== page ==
Posted on: The Independent | May 11th, 2019
Yemen’s Houthi rebels said they are beginning a unilateral withdrawal from Hodeidah, a move which could save a fractured peace deal and end the fighting.
The bulk of food and humanitarian aid to the war-torn country comes through the lifeline port, which over the last year became the front line of the war between the rebels and the Gulf-backed Yemeni government.
The fighting had strangled the flow of aid to millions who are on the brink of famine.
A deal brokered by the UN in Sweden in December stipulated a retraction of all forces from three key Red Sea ports as a first step to a longer comprehensive peace agreement.
But until Saturday, neither side had moved.
In a major breakthrough, Mohammed al-Houthi, the head of the rebels’ Supreme Revolutionary Committee, confirmed his fighters would start pulling back at 10 am (0700 GMT) from Hodeidah port, Saleef port, used for grain, and Ras Isa, used for oil.
The Houthi leader said the rebels had been forced to act unilaterally after the Saudi-backed government repeatedly delayed a parallel withdrawal from parts of the city
“The [rebel] army and committees are withdrawing unilaterally as a result of the refusal of the countries of the US-British-Saudi-Emirati aggression and their allies to implement the [Stockholm] accord,” the rebel leader said on Twitter.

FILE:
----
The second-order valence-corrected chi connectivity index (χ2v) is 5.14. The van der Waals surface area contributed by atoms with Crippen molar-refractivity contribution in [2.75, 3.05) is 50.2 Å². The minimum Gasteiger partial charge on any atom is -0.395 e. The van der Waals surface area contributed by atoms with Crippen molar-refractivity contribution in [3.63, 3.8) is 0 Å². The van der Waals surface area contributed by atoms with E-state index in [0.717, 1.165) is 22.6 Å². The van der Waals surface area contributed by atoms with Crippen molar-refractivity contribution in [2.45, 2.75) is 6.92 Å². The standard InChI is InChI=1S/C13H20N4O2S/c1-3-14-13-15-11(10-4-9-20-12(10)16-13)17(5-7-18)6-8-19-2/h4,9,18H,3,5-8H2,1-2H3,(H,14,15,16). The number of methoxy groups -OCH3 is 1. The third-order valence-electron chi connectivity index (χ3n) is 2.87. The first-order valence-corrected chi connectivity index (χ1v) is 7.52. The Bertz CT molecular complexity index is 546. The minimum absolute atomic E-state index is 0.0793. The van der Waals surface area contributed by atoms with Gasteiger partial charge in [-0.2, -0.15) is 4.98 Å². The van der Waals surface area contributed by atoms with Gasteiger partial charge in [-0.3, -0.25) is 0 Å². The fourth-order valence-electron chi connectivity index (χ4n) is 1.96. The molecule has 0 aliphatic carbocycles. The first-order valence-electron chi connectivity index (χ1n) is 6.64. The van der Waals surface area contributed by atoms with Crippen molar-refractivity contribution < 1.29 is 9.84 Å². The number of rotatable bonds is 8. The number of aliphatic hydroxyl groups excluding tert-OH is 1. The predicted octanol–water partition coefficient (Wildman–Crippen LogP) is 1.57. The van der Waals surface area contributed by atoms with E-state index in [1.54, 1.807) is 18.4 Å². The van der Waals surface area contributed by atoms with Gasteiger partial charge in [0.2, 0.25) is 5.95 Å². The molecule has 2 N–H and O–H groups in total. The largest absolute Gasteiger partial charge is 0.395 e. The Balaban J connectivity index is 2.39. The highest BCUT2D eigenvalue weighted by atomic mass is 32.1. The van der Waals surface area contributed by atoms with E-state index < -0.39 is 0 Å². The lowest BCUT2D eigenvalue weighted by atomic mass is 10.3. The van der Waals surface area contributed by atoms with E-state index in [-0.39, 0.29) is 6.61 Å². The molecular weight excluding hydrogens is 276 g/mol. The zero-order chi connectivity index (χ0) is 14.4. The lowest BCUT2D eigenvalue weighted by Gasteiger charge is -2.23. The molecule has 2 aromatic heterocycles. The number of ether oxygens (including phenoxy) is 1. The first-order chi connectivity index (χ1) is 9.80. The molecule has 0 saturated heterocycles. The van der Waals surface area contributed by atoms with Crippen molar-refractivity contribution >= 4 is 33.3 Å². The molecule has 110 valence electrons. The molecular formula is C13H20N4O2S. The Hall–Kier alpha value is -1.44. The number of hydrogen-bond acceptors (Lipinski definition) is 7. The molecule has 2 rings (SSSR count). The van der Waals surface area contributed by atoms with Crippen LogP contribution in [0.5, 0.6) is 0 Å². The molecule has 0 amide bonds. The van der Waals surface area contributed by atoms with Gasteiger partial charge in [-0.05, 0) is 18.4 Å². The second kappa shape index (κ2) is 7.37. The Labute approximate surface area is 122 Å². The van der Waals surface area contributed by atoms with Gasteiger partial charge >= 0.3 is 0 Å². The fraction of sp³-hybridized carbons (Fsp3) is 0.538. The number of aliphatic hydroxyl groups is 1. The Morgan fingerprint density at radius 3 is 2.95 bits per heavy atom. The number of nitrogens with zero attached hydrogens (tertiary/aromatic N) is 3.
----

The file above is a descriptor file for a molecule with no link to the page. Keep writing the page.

The United Nations had first announced the withdrawal late on Friday, saying it marked the first step to a comprehensive peace plan brokered last year outside Stockholm.
General Michael Lollesgaard, the head of the UN redeployment committee, said the withdrawal of rebel forces will be completed by Tuesday.
He said a UN observer mission he would lead would monitor the movement of forces.
Moammar al-Eryani, the information minister of Yemen’s internationally recognised government, welcomed the UN announcement but warned the rebels might be trying to “mislead” the world.
“We welcome any measures towards the implementation of the Sweden agreement on redeployment in ports in Hodeida province and warn of attempts by the militia to mislead the international community and the (UN) Security Council before the next meeting,” Mr Eryani tweeted.
He said any unilateral redeployment by the rebels without control and joint verification “cannot be accepted”.
Yemen has been ripped apart by a devastating five-year civil war which erupted in late 2014 when the Iran-backed Shia rebels swept control of the country, ousting recognised president Abedrabbo Mansour Hadi.
Saudi Arabia and its Gulf allies, including the UAE, launched a bombing campaign in March to reinstate Mr Hadi.
There has been little hope of an end to the fighting which sparked the world’s worst humanitarian crisis.
More than 80 per cent of the country relies on aid while over 13 million or nearly half the population are on the brink of famine.
The UN reported last month that if the fighting continues, the death toll will soar to quarter of a million by the end of the year, with over half being children under the age of five.
More than 100 children die every day from hunger.
Peace negotiations have centred on the handling of Hodeidah.
The UN had been trying to get both sides to pull troops out the process stalled, with both sides blaming each other for lack of progress.
Until recently fighting has raged in the southwestern province of Taiz.
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